All lawyers must have a law degree and must also typically pass a state’s written bar examination.
Lawyers must have a law degree and must also typically pass a state’s written bar examination.
Becoming a lawyer usually takes 7 years of full-time study after high school—4 years of undergraduate study, followed by 3 years of law school. Most states and jurisdictions require lawyers to complete a Juris Doctor (J.D.) degree from a law school accredited by the American Bar Association (ABA). ABA accreditation signifies that the law school—particularly its curricula and faculty—meets certain standards.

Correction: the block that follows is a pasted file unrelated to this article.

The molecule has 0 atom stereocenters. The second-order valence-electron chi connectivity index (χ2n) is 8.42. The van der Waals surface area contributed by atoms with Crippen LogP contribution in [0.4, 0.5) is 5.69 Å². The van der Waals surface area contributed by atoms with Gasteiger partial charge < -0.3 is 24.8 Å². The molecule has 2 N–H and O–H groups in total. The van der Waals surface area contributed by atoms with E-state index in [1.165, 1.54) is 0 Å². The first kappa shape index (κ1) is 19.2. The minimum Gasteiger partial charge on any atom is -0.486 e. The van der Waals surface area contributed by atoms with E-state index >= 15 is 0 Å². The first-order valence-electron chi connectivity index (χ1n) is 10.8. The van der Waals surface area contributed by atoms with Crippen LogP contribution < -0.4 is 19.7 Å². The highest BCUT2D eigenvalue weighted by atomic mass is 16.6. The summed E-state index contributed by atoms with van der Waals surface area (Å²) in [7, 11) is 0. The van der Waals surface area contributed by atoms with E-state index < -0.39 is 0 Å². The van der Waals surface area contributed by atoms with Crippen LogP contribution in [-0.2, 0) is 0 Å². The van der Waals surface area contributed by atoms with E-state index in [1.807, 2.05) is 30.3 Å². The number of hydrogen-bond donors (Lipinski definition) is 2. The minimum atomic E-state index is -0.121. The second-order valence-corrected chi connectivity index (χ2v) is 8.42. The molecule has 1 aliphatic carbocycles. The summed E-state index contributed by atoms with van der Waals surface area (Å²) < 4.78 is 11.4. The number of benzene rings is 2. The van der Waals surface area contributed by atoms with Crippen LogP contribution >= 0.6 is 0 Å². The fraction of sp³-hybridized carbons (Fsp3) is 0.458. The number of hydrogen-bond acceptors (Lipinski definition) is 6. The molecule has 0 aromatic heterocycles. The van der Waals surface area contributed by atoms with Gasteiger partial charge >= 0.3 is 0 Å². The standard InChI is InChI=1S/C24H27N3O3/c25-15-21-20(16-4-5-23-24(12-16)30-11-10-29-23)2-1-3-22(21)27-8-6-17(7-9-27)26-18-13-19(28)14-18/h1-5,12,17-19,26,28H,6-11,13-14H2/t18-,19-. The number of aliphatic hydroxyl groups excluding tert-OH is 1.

A bachelor’s degree is required for entry into most law schools, and courses in English, public speaking, government, history, economics, and mathematics are useful.
Almost all law schools, particularly those approved by the ABA, require applicants to take the Law School Admission Test (LSAT). This test measures applicants’ aptitude for the study of law.